Peeling, scabby, sore duck feet! Advice very welcome please.

blackandtan

Crowing
Aug 30, 2016
597
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Thunder Bay Ontario canada
I don’t know about duck feet particularly, but in terms of general wound care:
-no more swimming
- black tissue appears dead, will probably continue to fall off
-looks like there is some pink granulation tissue (healing) there, which is a good sign
- IF she was mine, I’d wash her feet in an antiseptic solution, pack with polysporin (or neosporin or other antibiotic ointment) then wrap her feet, keeping toes gently separate and change bandages daily
I don’t think webs will grow back, but I can’t see that being a problem for a pet duck’s swimming, I’m sure she’d manage a tub or little pool

Like I said, I’m no expert but I do know how soft their little feeties are and I think bandages and ointment will provide the best environment for healing :)
Best of luck!
 

Team PJ

Chirping
Feb 1, 2019
23
122
69
I'd wondered that about the webs :( it looks so so sore.

We live in the South West of England. I'm not sure she'd have been exposed to anything cold enough to give her frost bite... she came inside just before the first really cold snap happened about a week ago.
 

PirateGirl

Chicken Lover, Duck Therapist
Premium member
Mar 11, 2017
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South Park, Colorado, USA
I agree that it looks like extreme frostbite. Webs will not grow back. Depending how deeply the tissue is damaged she may or may not lose toes entirely. Your biggest issue is going to be watching for signs of infection. Infection could go systemic and if it develops I would highly recommend a vet for antibiotics. Also with frostbite it is crucial not to allow her back in cold temperatures until fully healed or the problem can be made worse.
 

Jpat

i like ducks 🦆🤪
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Apr 30, 2018
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Nova scotia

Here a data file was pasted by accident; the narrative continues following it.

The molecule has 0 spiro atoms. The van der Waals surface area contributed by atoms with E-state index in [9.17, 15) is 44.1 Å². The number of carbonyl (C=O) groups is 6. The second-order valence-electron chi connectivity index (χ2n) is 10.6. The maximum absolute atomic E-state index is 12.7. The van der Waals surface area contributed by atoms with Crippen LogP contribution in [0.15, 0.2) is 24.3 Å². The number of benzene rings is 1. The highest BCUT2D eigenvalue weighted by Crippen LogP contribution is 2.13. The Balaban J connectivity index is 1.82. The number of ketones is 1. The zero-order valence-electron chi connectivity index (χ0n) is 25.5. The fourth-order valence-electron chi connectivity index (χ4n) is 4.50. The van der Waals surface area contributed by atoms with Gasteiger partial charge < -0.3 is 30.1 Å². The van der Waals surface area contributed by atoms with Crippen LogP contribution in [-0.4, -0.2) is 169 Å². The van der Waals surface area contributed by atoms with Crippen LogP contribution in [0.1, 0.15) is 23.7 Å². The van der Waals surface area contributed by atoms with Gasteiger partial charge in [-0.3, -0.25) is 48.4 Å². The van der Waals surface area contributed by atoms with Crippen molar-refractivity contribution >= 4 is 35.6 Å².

I don’t know about duck feet particularly, but in terms of general wound care:
-no more swimming
- black tissue appears dead, will probably continue to fall off
-looks like there is some pink granulation tissue (healing) there, which is a good sign
- IF she was mine, I’d wash her feet in an antiseptic solution, pack with polysporin (or neosporin or other antibiotic ointment) then wrap her feet, keeping toes gently separate and change bandages daily
I don’t think webs will grow back, but I can’t see that being a problem for a pet duck’s swimming, I’m sure she’d manage a tub or little pool

Like I said, I’m no expert but I do know how soft their little feeties are and I think bandages and ointment will provide the best environment for healing :)
Best of luck!
Great post!
 

aart

Chicken Juggler!
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Nov 27, 2012
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I'm not sure she'd have been exposed to anything cold enough to give her frost bite... she came inside just before the first really cold snap happened about a week ago.
....and what temps were those?
I can't imagine anything but frostbite that would make the skin peel off like that.
You don't use any lime on the ground do you?

We live in the South West of England.
Here's how to add your general geographical location to your profile.
It's easy to do, (laptop version shown), then it's always there!
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PirateGirl

Chicken Lover, Duck Therapist
Premium member
Mar 11, 2017
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South Park, Colorado, USA
It only has to be below freezing for frostbite to occur, not crazy extreme temps, so just below 32* F or 0* C. It does not necessarily take a long period of exposure and under the right conditions frostbite can occur in less than 20 minutes.

If not cold, then maybe a burn, from heat or chemicals could cause something like that. Either way, I'm thinking something environmental as opposed to disease.
 
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